Probate Court

Probate usually occurs in the local court where the deceased permanently resided at the time of death. If the deceased did not have a Will, each state will have its own pattern for distributing the deceased’s real property. Generally it is necessary to go through probate or, in the case of smaller estates, a less formal procedure that is still under the general supervision of the probate court, before the deceased’s property can be legally distributed. If a person dies with a Will (which is known as dying “testate”), a court needs an opportunity to allow others to object to the Will. A number of objections, might invalidate a Will, for example, an allegation that there is a later Will or that the Will was made at a time the deceased was mentally incompetent. Additional challenges to a Will can include forgery, improper execution (signature), or a claim that the decedent was subject to undue influence. Dying without a Will is known as dying intestate; however, such estates remain subject to the law and rules of the probate code of the decedent’s domiciled jurisdiction.

The Personal Representative typically must file a probate petition and notify all those who would have legally been entitled to receive property from the deceased if the deceased died without a Will, plus all those named in the Will, and give anyone who chooses a chance to file a formal objection to the Will.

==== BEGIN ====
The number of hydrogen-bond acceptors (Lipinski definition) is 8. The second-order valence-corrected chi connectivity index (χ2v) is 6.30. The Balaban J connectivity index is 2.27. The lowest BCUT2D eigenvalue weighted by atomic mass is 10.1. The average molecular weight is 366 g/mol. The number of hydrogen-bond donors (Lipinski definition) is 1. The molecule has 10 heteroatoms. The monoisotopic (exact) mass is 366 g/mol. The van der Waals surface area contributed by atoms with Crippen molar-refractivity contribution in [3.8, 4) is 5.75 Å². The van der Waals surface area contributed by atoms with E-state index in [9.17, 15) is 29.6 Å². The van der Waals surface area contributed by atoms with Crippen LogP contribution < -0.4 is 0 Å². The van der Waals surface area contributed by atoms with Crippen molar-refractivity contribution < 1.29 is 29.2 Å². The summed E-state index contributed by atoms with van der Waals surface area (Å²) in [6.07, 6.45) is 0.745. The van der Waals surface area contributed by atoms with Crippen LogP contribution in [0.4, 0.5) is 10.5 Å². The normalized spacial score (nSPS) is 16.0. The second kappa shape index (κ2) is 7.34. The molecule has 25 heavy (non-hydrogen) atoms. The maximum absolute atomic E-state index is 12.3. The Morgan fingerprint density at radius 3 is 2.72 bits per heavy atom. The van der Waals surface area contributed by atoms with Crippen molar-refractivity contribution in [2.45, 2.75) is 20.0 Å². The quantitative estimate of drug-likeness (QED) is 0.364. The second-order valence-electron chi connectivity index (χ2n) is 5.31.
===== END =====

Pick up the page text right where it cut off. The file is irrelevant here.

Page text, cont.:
A hearing on the probate petition is typically scheduled several weeks to months after the matter is filed. If no objections are filed the court generally approves the petition and formally appoints the Personal Representative. While it is not required that there be representation by an attorney in probate court, probate is a rather formalistic procedure. The death of a family member is typically a stressful time even when the death is expected, such as with a person of quite advanced age or with someone who is terminally ill. Employing an attorney may be the less expensive alternative in the long run.


Inside Probate Court